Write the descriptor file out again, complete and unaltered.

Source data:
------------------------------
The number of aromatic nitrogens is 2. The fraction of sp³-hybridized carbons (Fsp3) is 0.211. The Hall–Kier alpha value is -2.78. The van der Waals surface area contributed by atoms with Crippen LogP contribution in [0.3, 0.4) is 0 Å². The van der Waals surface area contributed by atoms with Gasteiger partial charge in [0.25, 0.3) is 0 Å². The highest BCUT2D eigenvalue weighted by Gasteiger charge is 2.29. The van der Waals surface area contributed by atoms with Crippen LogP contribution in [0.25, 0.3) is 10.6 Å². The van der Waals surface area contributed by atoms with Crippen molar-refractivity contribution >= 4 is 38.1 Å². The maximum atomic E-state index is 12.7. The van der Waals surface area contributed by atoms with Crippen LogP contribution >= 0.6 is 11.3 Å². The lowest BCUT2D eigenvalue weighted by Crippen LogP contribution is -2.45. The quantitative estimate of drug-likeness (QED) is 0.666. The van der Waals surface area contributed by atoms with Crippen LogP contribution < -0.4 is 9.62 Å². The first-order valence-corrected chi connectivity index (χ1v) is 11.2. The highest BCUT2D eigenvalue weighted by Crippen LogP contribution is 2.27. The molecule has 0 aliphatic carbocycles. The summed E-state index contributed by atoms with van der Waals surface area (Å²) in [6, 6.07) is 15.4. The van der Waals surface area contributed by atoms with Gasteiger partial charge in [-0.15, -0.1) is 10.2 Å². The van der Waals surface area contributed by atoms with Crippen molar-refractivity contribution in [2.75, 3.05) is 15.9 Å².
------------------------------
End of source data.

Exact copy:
The number of aromatic nitrogens is 2. The fraction of sp³-hybridized carbons (Fsp3) is 0.211. The Hall–Kier alpha value is -2.78. The van der Waals surface area contributed by atoms with Crippen LogP contribution in [0.3, 0.4) is 0 Å². The van der Waals surface area contributed by atoms with Gasteiger partial charge in [0.25, 0.3) is 0 Å². The highest BCUT2D eigenvalue weighted by Gasteiger charge is 2.29. The van der Waals surface area contributed by atoms with Crippen LogP contribution in [0.25, 0.3) is 10.6 Å². The van der Waals surface area contributed by atoms with Crippen molar-refractivity contribution >= 4 is 38.1 Å². The maximum atomic E-state index is 12.7. The van der Waals surface area contributed by atoms with Crippen LogP contribution >= 0.6 is 11.3 Å². The lowest BCUT2D eigenvalue weighted by Crippen LogP contribution is -2.45. The quantitative estimate of drug-likeness (QED) is 0.666. The van der Waals surface area contributed by atoms with Crippen LogP contribution < -0.4 is 9.62 Å². The first-order valence-corrected chi connectivity index (χ1v) is 11.2. The highest BCUT2D eigenvalue weighted by Crippen LogP contribution is 2.27. The molecule has 0 aliphatic carbocycles. The summed E-state index contributed by atoms with van der Waals surface area (Å²) in [6, 6.07) is 15.4. The van der Waals surface area contributed by atoms with Gasteiger partial charge in [-0.15, -0.1) is 10.2 Å². The van der Waals surface area contributed by atoms with Crippen molar-refractivity contribution in [2.75, 3.05) is 15.9 Å².